There was no informed consent, and the participants ere very stressed and not protected, although they met the unharmed learner at the end.
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Evaluation of Milgram: low external validity
The task did not reflect real life obedience.
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What are the 3 situational factors in obedience?
Proximity, location & the power of uniform.
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Proximity
Milgram: obedience levels fell to 40% as the acher was now able txperience the learner's anguish more directly when in the same room.
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Location
Milgram: several participants remarked that the location of the study gave them confidence in the integrity of those involved and said they wouldn't have shocked the learner if elsewhere.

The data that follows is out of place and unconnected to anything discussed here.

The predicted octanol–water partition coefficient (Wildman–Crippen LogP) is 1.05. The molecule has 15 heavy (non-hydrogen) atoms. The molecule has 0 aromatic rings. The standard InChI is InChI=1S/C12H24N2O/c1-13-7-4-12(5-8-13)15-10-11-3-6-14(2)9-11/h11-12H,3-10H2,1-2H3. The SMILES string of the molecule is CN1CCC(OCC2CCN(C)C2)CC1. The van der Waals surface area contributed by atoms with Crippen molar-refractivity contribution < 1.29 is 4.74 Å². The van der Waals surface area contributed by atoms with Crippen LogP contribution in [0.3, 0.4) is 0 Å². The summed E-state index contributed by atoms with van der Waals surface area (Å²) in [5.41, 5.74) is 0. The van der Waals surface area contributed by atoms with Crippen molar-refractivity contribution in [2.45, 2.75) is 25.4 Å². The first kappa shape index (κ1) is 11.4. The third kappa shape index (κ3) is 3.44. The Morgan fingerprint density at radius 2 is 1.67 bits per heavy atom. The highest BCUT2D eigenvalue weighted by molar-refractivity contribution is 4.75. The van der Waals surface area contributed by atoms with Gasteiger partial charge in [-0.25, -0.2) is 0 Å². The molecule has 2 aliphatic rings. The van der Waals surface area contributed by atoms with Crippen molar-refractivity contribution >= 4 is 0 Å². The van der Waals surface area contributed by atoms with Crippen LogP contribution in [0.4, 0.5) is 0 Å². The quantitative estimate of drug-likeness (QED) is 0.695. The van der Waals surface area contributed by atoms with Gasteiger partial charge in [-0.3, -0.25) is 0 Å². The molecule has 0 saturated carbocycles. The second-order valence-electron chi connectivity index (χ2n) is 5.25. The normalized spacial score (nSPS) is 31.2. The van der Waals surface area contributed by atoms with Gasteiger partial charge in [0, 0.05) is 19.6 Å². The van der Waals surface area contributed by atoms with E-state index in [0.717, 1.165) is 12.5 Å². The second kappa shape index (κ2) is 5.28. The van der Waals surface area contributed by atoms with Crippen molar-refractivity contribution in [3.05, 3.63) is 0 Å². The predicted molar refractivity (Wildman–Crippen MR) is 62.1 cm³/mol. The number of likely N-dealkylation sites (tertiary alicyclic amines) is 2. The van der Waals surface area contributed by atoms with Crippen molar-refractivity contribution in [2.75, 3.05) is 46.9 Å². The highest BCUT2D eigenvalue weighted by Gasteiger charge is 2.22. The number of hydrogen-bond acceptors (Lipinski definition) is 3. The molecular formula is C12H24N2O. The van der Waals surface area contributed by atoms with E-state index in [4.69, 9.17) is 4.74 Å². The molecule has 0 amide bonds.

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The power of uniform
Milgram: laboratory coat. Easily recognisable, convey power and authority.
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What is agentic state?
A person sees themself as an agent for carrying out another person's wishes.
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What is autonomous state?
The thought that we show free will and make our own choices and decisions.
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What is legitimate authority?
A person who is perceived to be in a position of social control within a situation.
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Study - Hofling (1966): procedure
Confederate doctor rang a ward and asked the nurse to give twice the marked safe dose of an unknown drug. 'Astroten' to a patien
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Study - Hofling (1966): findings
21/22 nurses obeyethe orders against the hospital rules. Control group: said they wouldn't have said yes to giving the drug.